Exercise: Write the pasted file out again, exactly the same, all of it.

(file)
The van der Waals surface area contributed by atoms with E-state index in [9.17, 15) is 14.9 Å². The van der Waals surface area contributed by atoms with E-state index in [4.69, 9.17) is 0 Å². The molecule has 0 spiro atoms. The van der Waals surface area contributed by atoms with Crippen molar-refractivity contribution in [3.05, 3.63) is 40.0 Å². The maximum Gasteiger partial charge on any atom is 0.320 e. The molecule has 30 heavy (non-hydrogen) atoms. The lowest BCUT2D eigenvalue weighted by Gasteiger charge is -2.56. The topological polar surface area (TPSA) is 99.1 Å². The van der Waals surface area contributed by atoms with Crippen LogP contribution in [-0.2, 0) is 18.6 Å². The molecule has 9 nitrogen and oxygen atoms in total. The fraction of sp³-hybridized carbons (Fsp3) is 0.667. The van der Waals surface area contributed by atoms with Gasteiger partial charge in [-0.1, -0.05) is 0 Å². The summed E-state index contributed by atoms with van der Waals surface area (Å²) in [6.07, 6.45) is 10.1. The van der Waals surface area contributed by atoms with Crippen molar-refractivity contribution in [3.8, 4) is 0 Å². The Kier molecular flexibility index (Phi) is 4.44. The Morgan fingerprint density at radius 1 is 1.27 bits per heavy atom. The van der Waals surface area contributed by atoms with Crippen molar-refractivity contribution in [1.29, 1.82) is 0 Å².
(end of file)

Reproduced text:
The van der Waals surface area contributed by atoms with E-state index in [9.17, 15) is 14.9 Å². The van der Waals surface area contributed by atoms with E-state index in [4.69, 9.17) is 0 Å². The molecule has 0 spiro atoms. The van der Waals surface area contributed by atoms with Crippen molar-refractivity contribution in [3.05, 3.63) is 40.0 Å². The maximum Gasteiger partial charge on any atom is 0.320 e. The molecule has 30 heavy (non-hydrogen) atoms. The lowest BCUT2D eigenvalue weighted by Gasteiger charge is -2.56. The topological polar surface area (TPSA) is 99.1 Å². The van der Waals surface area contributed by atoms with Crippen LogP contribution in [-0.2, 0) is 18.6 Å². The molecule has 9 nitrogen and oxygen atoms in total. The fraction of sp³-hybridized carbons (Fsp3) is 0.667. The van der Waals surface area contributed by atoms with Gasteiger partial charge in [-0.1, -0.05) is 0 Å². The summed E-state index contributed by atoms with van der Waals surface area (Å²) in [6.07, 6.45) is 10.1. The van der Waals surface area contributed by atoms with Crippen molar-refractivity contribution in [3.8, 4) is 0 Å². The Kier molecular flexibility index (Phi) is 4.44. The Morgan fingerprint density at radius 1 is 1.27 bits per heavy atom. The van der Waals surface area contributed by atoms with Crippen molar-refractivity contribution in [1.29, 1.82) is 0 Å².